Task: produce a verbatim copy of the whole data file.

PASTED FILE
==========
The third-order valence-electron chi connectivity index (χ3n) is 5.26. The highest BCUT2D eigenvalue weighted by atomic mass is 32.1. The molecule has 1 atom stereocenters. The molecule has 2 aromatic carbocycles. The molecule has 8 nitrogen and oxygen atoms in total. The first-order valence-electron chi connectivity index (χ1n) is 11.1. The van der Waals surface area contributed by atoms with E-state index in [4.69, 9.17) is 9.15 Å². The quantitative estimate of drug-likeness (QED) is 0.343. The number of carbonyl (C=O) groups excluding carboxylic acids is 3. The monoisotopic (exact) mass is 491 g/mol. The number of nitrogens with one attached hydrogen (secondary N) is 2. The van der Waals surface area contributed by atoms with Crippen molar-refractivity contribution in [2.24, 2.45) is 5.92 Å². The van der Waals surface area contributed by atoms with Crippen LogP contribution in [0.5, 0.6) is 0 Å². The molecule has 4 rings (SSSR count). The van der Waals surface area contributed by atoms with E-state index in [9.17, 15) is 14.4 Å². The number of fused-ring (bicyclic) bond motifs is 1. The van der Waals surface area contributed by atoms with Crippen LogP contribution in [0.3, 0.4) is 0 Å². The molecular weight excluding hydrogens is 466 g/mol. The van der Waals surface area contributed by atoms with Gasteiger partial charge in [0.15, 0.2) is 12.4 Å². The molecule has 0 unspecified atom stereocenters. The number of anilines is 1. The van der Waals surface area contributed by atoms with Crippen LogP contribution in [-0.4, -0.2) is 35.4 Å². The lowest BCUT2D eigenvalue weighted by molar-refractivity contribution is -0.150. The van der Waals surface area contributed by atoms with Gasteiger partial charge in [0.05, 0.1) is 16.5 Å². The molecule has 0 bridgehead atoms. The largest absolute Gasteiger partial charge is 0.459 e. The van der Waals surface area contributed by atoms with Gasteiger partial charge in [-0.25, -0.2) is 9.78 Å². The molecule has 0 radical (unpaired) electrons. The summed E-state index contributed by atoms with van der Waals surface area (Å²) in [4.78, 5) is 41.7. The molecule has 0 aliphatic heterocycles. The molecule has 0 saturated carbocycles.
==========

The third-order valence-electron chi connectivity index (χ3n) is 5.26. The highest BCUT2D eigenvalue weighted by atomic mass is 32.1. The molecule has 1 atom stereocenters. The molecule has 2 aromatic carbocycles. The molecule has 8 nitrogen and oxygen atoms in total. The first-order valence-electron chi connectivity index (χ1n) is 11.1. The van der Waals surface area contributed by atoms with E-state index in [4.69, 9.17) is 9.15 Å². The quantitative estimate of drug-likeness (QED) is 0.343. The number of carbonyl (C=O) groups excluding carboxylic acids is 3. The monoisotopic (exact) mass is 491 g/mol. The number of nitrogens with one attached hydrogen (secondary N) is 2. The van der Waals surface area contributed by atoms with Crippen molar-refractivity contribution in [2.24, 2.45) is 5.92 Å². The van der Waals surface area contributed by atoms with Crippen LogP contribution in [0.5, 0.6) is 0 Å². The molecule has 4 rings (SSSR count). The van der Waals surface area contributed by atoms with E-state index in [9.17, 15) is 14.4 Å². The number of fused-ring (bicyclic) bond motifs is 1. The van der Waals surface area contributed by atoms with Crippen LogP contribution in [0.3, 0.4) is 0 Å². The molecular weight excluding hydrogens is 466 g/mol. The van der Waals surface area contributed by atoms with Gasteiger partial charge in [0.15, 0.2) is 12.4 Å². The molecule has 0 unspecified atom stereocenters. The number of anilines is 1. The van der Waals surface area contributed by atoms with Crippen LogP contribution in [-0.4, -0.2) is 35.4 Å². The lowest BCUT2D eigenvalue weighted by molar-refractivity contribution is -0.150. The van der Waals surface area contributed by atoms with Gasteiger partial charge in [0.05, 0.1) is 16.5 Å². The molecule has 0 bridgehead atoms. The largest absolute Gasteiger partial charge is 0.459 e. The van der Waals surface area contributed by atoms with Gasteiger partial charge in [-0.25, -0.2) is 9.78 Å². The molecule has 0 radical (unpaired) electrons. The summed E-state index contributed by atoms with van der Waals surface area (Å²) in [4.78, 5) is 41.7. The molecule has 0 aliphatic heterocycles. The molecule has 0 saturated carbocycles.